"Art of My Soul," a collection of paintings by a man born with cerebral palsy, is the first art exhibit at the Yellow Elephant Gallery in Kankakee to overtake all four walls of the space.
Bourbonnais resident and Bradley-Bourbonnais Community High School graduate Sean Rooney always has been driven by creativity and imagination, but now he can finally call himself a true artist.
Rooney, 27, has dedicated much of his life to creative endeavors, stating that doing so helps him to manage anxiety.
He’s already seen success as a writer, having published two children’s books. His first book, “Paddy’s First Day at Hilltop School,” was published in 2009, and its sequel “Paddy’s Recess Adventures at Hilltop School,” was published earlier this year.
After creating the character of Paddy, a young muskrat who shares Rooney’s diagnosis of CP, “I ran out of ideas for writing,” Rooney joked. So then he switched his focus to art.
About four years ago, he met Megan Campbell, art therapist and adjunct professor at Olivet Nazarene University. They have been working together ever since.
“We just hang out as friends and make art,” Campbell said.
Though Rooney’s cerebral palsy affects his muscle development and mobility, he uses a wheelchair to create the art featured in the gallery’s fourth exhibition.
To assist in the art process, Campbell lays out a large canvas on the Rooney family’s garage floor. Rooney then rolls over the canvas in an old wheelchair with paintbrushes attached to it to create works such as “Ballet Slippers,” “Sea Spill” and “Metallic Skull Band.”
Rooney is excited to see his work at the gallery in his first art exhibition, which is a major step in his professional career.
“This is very significant because not a lot of people, I think, would expect this kind of [art] coming from someone like me,” Rooney said.
Cerebral palsy is a common diagnosis, affecting more than 200,000 people in the U.S. each year. The congenital disorder impacts movement, muscle tone and posture, but Rooney’s creativity remains vibrant.
“I feel like Sean’s emotions come through in these works,” said Yellow Elephant Gallery owner Elisabeth Dunbar. “Before I ever talked to him or got to know him, I felt like I knew him through the art.”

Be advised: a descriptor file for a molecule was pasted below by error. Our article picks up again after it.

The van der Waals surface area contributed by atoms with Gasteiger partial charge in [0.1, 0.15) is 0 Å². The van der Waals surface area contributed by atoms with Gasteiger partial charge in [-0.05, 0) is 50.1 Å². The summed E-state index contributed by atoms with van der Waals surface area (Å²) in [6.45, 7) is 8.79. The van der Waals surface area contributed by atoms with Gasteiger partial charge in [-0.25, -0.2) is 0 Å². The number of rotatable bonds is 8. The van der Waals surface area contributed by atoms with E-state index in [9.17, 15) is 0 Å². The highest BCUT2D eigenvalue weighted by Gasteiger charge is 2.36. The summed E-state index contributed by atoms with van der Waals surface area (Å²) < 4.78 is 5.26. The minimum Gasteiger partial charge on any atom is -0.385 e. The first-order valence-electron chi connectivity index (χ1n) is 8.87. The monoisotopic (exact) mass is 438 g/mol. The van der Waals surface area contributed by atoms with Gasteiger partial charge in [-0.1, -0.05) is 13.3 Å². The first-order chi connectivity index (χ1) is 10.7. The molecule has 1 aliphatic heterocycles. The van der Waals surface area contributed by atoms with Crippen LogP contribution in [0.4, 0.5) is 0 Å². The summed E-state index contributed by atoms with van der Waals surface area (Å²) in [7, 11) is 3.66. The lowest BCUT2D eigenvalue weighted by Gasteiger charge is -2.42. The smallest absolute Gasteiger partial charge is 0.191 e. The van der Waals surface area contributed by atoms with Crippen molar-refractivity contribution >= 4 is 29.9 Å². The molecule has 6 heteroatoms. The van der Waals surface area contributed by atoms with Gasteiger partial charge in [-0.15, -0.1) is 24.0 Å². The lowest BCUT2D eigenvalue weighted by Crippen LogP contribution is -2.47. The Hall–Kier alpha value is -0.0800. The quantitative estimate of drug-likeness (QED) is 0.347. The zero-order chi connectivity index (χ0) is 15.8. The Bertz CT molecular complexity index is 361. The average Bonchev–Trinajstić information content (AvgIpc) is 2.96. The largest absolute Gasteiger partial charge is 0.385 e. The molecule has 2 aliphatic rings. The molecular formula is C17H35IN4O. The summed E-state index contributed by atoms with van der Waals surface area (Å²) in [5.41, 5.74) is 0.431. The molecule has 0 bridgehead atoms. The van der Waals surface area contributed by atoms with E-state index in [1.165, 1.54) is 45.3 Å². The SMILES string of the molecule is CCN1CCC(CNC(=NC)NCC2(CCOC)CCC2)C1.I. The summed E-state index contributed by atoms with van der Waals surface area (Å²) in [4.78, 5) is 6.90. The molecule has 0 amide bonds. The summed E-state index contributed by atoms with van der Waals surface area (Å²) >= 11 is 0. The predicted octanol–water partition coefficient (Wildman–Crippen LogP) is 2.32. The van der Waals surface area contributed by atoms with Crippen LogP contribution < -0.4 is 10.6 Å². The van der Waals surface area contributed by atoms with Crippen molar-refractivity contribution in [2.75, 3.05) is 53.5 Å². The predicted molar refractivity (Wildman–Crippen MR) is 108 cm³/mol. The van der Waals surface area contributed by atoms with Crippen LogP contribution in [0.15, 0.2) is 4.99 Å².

“I think people will see the emotion and the genuine creative expression in the art,” she added. “I think that makes it special.”
Dunbar also admires the depth displayed in many of Rooney’s pieces.
The collection of pieces titled, “Migrating Earth,” for example, all began on one large canvas which was then cut down into pieces. Rooney elected to add more layers of color to certain pieces, while keeping others lighter.
“With every painting, you can just see little wheels and tread running through it,” added Rooney’s mother, Holly.
“There’s movement in those layers,” Dunbar agreed.
Though Rooney’s works can be described as abstract at their most basic level, viewers shouldn’t dismiss the depth, emotion and story within their creation.
“I don’t see this as true abstract art because there’s themes,” Dunbar said.
“There’s a story behind each piece,” added Holly.
“With an author, there’s always a story!” Campbell joked.
Since everyone loves a good story, Rooney’s works are sure to boast a broad appeal.
“I think [Rooney’s art] will have very broad acceptance across all styles,” Dunbar said. “Because he uses a different pallet on each piece, … I think there’s something here for everybody, even people who wouldn’t typically be attracted to abstract art.”
Every wall in the gallery is filled, so visitors can’t even look in any one direction without witnessing Rooney’s storytelling. Dunbar received so much art from Rooney that extra pieces sit in easels inside the gallery.
Rooney’s art will be on display until Nov. 3 at the Yellow Elephant Gallery, Suite 107 inside The Majestic at 150 N. Schuyler Ave., in Kankakee. Visitors can stop by anytime during the gallery’s open hours from noon to 6 p.m. Tuesday through Friday and 10 a.m. to 4 p.m. Saturday.
Rooney’s books, along with all artwork in the gallery, are available for visitors to purchase, though simply visiting the gallery is entirely free.
All of Rooney’s proceeds from the gallery will be donated to the Center for Disability Services of Kankakee and Iroquois counties, formerly known as United Cerebral Palsy. A portion of Dunbar’s proceeds will be donated to The Samuel R. Myers Foundation for Suicide and Mental Health Awareness.
For those who would like to hear more about Rooney and his process, an artist gallery talk will be held Thursday from 6:30 to 8 p.m. at the gallery.
Rooney also is available to create custom art pieces on commission. For more information, email SeanRooney1990@yahoo.com.